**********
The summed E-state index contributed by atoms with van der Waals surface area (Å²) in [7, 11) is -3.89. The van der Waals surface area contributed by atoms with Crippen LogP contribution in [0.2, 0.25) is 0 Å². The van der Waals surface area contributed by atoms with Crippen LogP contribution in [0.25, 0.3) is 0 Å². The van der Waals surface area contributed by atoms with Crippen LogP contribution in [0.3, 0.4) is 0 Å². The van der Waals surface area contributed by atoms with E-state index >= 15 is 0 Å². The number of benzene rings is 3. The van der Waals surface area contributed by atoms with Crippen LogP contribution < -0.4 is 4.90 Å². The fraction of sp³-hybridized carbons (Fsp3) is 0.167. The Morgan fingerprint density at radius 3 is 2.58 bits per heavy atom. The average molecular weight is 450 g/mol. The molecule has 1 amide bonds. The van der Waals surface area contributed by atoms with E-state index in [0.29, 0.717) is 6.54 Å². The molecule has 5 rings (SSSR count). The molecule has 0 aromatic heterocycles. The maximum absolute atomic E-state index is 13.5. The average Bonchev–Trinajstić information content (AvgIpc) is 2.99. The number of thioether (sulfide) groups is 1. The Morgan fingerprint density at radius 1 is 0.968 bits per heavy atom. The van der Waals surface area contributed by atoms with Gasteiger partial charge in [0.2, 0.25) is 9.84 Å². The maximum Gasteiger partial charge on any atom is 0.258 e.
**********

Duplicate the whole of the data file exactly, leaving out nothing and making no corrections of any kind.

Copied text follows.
The summed E-state index contributed by atoms with van der Waals surface area (Å²) in [7, 11) is -3.89. The van der Waals surface area contributed by atoms with Crippen LogP contribution in [0.2, 0.25) is 0 Å². The van der Waals surface area contributed by atoms with Crippen LogP contribution in [0.25, 0.3) is 0 Å². The van der Waals surface area contributed by atoms with Crippen LogP contribution in [0.3, 0.4) is 0 Å². The van der Waals surface area contributed by atoms with E-state index >= 15 is 0 Å². The number of benzene rings is 3. The van der Waals surface area contributed by atoms with Crippen LogP contribution < -0.4 is 4.90 Å². The fraction of sp³-hybridized carbons (Fsp3) is 0.167. The Morgan fingerprint density at radius 3 is 2.58 bits per heavy atom. The average molecular weight is 450 g/mol. The molecule has 1 amide bonds. The van der Waals surface area contributed by atoms with E-state index in [0.29, 0.717) is 6.54 Å². The molecule has 5 rings (SSSR count). The molecule has 0 aromatic heterocycles. The maximum absolute atomic E-state index is 13.5. The average Bonchev–Trinajstić information content (AvgIpc) is 2.99. The number of thioether (sulfide) groups is 1. The Morgan fingerprint density at radius 1 is 0.968 bits per heavy atom. The van der Waals surface area contributed by atoms with Gasteiger partial charge in [0.2, 0.25) is 9.84 Å². The maximum Gasteiger partial charge on any atom is 0.258 e.